First, Spotify has quietly halted production of its Car Thing in-dash device. The Car Thing was designed to make it easier to control Spotify while driving, making it a fairly natural selection to replace car stereo and streaming options like Sirius XM (SIRI).
Great, so why did it stop? Spotify representatives noted that several factors killed Car Thing, including “product demand and supply chain issues”. While the currently released Car Things will continue to do its job, finding replacements will be a much more difficult proposition.
Spotify reps noted that the device “unlocks some useful learnings” and that Spotify isn’t giving up on the idea that it’s a worthy car stereo replacement. With an increasing number of factory car stereos offering an easy connection to Spotify, the notion of a separate Car Thing may not have been so helpful.
Worse still, Spotify’s push into podcasting has taken a hit. In April, we heard about Spotify’s push to add DC content, now two big hits for Spotify are out of the picture.
The “Reply All” podcast aired its last episode in June, as its hosts left production company Gimlet. Meanwhile, the Obamas turned down an extended deal with Spotify to go with Audible instead.
Spotify’s subscriber count is on the rise, and that’s certainly good news. Premium subscribers increased by 14% compared to the same period last year, reaching 188 million, and total revenues increased by approximately 23%.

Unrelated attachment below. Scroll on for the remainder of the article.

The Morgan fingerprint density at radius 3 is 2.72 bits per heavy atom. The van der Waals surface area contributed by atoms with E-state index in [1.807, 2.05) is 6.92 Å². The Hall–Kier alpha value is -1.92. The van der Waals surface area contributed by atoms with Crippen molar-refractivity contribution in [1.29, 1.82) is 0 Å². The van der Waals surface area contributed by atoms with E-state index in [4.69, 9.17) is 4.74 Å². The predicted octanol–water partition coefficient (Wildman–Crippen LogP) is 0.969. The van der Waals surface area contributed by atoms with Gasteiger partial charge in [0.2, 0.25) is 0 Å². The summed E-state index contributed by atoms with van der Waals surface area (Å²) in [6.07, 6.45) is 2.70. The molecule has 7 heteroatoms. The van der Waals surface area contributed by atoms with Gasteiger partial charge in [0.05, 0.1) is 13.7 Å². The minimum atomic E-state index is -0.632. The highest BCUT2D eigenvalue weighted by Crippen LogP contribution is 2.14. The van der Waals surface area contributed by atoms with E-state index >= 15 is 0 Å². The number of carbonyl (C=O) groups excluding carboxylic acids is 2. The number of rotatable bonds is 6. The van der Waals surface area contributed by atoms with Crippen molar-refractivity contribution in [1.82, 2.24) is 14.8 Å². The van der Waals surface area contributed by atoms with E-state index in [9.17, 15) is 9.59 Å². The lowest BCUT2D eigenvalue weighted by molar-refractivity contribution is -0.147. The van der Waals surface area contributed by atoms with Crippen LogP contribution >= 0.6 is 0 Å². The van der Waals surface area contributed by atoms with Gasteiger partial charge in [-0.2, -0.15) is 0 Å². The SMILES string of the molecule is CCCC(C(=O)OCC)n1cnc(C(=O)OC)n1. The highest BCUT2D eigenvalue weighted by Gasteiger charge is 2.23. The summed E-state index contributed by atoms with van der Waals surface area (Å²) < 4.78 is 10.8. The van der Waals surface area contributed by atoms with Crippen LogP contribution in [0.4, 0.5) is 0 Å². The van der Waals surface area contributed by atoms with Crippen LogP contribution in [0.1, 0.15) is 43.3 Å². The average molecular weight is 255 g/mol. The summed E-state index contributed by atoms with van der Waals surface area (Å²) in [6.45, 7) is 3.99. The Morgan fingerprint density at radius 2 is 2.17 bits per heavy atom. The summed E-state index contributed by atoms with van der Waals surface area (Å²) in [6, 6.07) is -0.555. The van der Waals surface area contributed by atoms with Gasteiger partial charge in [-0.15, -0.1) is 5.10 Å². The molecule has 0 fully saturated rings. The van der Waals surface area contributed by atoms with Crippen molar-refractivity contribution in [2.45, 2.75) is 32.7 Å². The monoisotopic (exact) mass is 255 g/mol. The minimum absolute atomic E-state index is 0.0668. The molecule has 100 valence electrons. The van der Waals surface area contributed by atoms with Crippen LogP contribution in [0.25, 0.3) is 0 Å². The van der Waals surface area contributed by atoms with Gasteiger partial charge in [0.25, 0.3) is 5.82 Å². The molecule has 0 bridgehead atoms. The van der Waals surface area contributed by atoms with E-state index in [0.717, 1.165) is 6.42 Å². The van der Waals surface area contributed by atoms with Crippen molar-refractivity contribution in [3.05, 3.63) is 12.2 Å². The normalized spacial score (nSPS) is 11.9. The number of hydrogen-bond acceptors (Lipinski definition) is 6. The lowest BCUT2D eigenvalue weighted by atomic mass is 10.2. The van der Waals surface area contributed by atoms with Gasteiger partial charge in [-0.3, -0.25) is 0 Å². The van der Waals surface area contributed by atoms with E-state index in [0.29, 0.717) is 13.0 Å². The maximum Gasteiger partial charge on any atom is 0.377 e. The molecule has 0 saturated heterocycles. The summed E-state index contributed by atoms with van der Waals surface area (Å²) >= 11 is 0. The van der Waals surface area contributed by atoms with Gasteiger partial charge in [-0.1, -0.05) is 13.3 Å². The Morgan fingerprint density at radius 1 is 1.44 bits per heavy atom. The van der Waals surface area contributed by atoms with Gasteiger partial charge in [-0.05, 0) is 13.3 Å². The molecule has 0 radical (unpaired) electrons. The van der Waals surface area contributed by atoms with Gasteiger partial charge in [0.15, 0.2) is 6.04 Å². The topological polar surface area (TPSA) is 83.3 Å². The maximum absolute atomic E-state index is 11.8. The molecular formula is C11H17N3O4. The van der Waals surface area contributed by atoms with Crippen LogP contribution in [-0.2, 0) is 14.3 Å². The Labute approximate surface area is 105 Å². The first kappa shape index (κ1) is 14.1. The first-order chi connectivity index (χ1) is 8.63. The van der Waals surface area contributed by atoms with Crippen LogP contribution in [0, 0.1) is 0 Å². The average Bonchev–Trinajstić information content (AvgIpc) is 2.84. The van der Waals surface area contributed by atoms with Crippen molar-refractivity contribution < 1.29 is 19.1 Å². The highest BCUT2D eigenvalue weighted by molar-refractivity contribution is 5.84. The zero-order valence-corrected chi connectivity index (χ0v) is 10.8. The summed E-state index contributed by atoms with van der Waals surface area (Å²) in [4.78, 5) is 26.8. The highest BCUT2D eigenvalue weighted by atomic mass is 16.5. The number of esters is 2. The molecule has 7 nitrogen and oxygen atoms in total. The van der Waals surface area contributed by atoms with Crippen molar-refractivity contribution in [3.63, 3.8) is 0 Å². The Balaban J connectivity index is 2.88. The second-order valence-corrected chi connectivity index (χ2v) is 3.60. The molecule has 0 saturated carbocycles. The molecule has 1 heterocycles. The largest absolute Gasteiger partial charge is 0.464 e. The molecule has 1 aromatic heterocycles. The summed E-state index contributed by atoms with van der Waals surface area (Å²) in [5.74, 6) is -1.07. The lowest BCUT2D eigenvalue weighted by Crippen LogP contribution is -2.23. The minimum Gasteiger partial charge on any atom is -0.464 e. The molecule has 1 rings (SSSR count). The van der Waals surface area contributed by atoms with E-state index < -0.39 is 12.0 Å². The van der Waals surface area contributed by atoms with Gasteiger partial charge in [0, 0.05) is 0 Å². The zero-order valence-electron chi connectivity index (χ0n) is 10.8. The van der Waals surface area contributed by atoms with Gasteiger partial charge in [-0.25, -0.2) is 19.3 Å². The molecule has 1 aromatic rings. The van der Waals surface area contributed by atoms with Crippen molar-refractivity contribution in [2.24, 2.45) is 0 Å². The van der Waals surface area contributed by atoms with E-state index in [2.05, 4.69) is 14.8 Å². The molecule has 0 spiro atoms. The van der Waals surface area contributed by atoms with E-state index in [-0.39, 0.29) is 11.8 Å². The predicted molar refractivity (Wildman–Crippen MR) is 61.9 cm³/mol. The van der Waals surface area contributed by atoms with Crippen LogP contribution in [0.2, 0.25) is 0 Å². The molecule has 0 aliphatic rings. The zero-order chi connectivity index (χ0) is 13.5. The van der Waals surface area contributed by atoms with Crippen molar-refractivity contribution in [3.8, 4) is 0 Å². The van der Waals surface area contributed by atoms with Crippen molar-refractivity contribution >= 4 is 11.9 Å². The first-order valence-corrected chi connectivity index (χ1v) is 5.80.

Spotify expects this growth to continue, reaching 194 million premium subscribers by the end of the quarter and generating around $3 billion in revenue by the end of the quarter.
This may prove to be a little too pious for a market like the one we see. Certainly cheap entertainment is unlikely to be ignored by people who pay more at the gas pump and at the grocery store counter.
However, the idea that it will be their cheap entertainment of choice may be a bridge too far. Sources of cheap entertainment abound, after all. Dozens of streaming services are currently in play, and most of them are priced at Spotify’s $9.99 per month or below.
Although Spotify has an edge in that it is one of the best sources of audio entertainment, it may find itself playing second fiddle to visual services.
Radio broadcasting is always free, after all. Plus, with most cars having auxiliary sockets and USB ports, plugging in a USB stick full of select songs or even podcasts is a more available option than ever.
Conclusion: looking up, but maybe too far
Give Spotify some credit here: despite skyrocketing inflation, its subscription prices have risen to match. This suggests some resilience on Spotify’s part. However, if the macroeconomic environment deteriorates further, Spotify subscribers may have no choice but to abandon the platform.
This level of uncertainty leaves me neutral on Spotify. He’s made great strides, but most of his recent news has been setbacks. The decline in investor sentiment also makes me wary of Spotify. With the company also trading above its lowest price targets, it has room to fall.
Spotify’s earnings have been impressive. It’s what Spotify could do for an encore that concerns me here. There is additional upside potential, but there is almost as much additional downside potential.